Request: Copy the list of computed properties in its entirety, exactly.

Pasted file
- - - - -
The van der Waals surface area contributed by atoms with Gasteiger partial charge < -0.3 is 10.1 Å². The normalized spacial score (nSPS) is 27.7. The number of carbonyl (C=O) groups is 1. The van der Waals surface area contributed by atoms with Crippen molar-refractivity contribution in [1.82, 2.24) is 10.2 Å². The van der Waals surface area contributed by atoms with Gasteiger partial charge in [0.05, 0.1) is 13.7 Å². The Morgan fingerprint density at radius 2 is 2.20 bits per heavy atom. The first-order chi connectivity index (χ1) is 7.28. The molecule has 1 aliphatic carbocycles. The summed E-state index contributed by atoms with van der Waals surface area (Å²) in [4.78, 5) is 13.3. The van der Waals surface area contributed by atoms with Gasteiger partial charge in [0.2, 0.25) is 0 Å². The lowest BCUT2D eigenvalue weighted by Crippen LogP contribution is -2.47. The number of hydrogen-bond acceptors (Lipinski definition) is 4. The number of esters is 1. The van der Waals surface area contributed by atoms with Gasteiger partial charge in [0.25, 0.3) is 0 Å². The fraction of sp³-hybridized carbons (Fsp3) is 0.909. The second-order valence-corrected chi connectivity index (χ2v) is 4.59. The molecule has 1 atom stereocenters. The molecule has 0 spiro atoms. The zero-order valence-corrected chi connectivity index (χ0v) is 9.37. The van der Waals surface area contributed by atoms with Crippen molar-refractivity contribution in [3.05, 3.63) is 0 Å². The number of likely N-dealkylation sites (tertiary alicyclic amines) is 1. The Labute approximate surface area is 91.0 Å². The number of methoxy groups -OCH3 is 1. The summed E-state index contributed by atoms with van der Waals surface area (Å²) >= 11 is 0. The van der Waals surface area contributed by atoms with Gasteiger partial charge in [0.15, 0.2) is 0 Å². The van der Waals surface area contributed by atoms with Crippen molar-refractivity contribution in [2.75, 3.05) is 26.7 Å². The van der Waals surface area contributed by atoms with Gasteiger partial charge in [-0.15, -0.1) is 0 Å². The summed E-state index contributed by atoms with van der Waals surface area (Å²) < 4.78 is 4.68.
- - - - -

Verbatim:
The van der Waals surface area contributed by atoms with Gasteiger partial charge < -0.3 is 10.1 Å². The normalized spacial score (nSPS) is 27.7. The number of carbonyl (C=O) groups is 1. The van der Waals surface area contributed by atoms with Crippen molar-refractivity contribution in [1.82, 2.24) is 10.2 Å². The van der Waals surface area contributed by atoms with Gasteiger partial charge in [0.05, 0.1) is 13.7 Å². The Morgan fingerprint density at radius 2 is 2.20 bits per heavy atom. The first-order chi connectivity index (χ1) is 7.28. The molecule has 1 aliphatic carbocycles. The summed E-state index contributed by atoms with van der Waals surface area (Å²) in [4.78, 5) is 13.3. The van der Waals surface area contributed by atoms with Gasteiger partial charge in [0.2, 0.25) is 0 Å². The lowest BCUT2D eigenvalue weighted by Crippen LogP contribution is -2.47. The number of hydrogen-bond acceptors (Lipinski definition) is 4. The number of esters is 1. The van der Waals surface area contributed by atoms with Gasteiger partial charge in [0.25, 0.3) is 0 Å². The fraction of sp³-hybridized carbons (Fsp3) is 0.909. The second-order valence-corrected chi connectivity index (χ2v) is 4.59. The molecule has 1 atom stereocenters. The molecule has 0 spiro atoms. The zero-order valence-corrected chi connectivity index (χ0v) is 9.37. The van der Waals surface area contributed by atoms with Crippen molar-refractivity contribution in [3.05, 3.63) is 0 Å². The number of likely N-dealkylation sites (tertiary alicyclic amines) is 1. The Labute approximate surface area is 91.0 Å². The number of methoxy groups -OCH3 is 1. The summed E-state index contributed by atoms with van der Waals surface area (Å²) >= 11 is 0. The van der Waals surface area contributed by atoms with Gasteiger partial charge in [0.15, 0.2) is 0 Å². The van der Waals surface area contributed by atoms with Crippen molar-refractivity contribution in [2.75, 3.05) is 26.7 Å². The van der Waals surface area contributed by atoms with Gasteiger partial charge in [-0.15, -0.1) is 0 Å². The summed E-state index contributed by atoms with van der Waals surface area (Å²) < 4.78 is 4.68.